Solve the following :


A car is going at a speed of $21.6 \mathrm{~km} / \mathrm{hr}$ when it encounters a $12.8 \mathrm{~m}$ long slope of angle $30^{\circ}$. The friction co-efficient between the road and the tyre is $\frac{\sqrt{3}}{2}$. Show that no matter how hard the driver applies the brakes, the car will reach the bottom with a speed greater than $36 \mathrm{~km} / \mathrm{hr}$. Take $\mathrm{g}=10^{\mathrm{m} / \mathrm{s}^{2}}$


When driver applies brakes frictional force will be opposite to motion of car.

$a=g \sin 30^{\circ}-\mu g \cos 30^{\circ}$

$=\frac{g}{2}-\frac{1}{2 \sqrt{3}} \cdot g\left(\frac{\sqrt{3}}{2}\right)$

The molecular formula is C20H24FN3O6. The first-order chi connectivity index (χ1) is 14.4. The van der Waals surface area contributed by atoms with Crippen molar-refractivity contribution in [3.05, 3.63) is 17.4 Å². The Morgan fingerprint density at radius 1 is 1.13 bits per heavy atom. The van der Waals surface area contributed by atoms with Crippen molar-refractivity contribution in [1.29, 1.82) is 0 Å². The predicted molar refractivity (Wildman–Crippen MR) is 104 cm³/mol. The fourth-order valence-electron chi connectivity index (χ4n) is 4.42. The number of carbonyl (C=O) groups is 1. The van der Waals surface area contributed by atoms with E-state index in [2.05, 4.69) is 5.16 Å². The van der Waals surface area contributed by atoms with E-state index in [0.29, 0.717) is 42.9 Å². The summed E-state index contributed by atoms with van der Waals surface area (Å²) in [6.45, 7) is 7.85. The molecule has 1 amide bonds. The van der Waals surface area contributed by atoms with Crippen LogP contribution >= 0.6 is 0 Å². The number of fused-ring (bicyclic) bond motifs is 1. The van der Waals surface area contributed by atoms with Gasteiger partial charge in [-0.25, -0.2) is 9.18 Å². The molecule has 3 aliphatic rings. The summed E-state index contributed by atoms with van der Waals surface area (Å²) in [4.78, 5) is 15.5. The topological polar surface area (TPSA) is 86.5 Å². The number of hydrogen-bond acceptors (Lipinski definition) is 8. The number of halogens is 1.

$a=\frac{g}{4}=\frac{10}{4}=2.5 \mathrm{~m} / \mathrm{s}^{2}$

$u=21.6 \frac{\mathrm{km}}{\mathrm{hr}}=21.6 \times \frac{1000}{60 \times 60}=6 \mathrm{~m} / \mathrm{s}$


We know that,

$v^{2}=u^{2}+2 a s$



$v=10 \times \frac{18}{5} \mathrm{Kmph}$

$\mathrm{y}=36 \mathrm{Kmph}$




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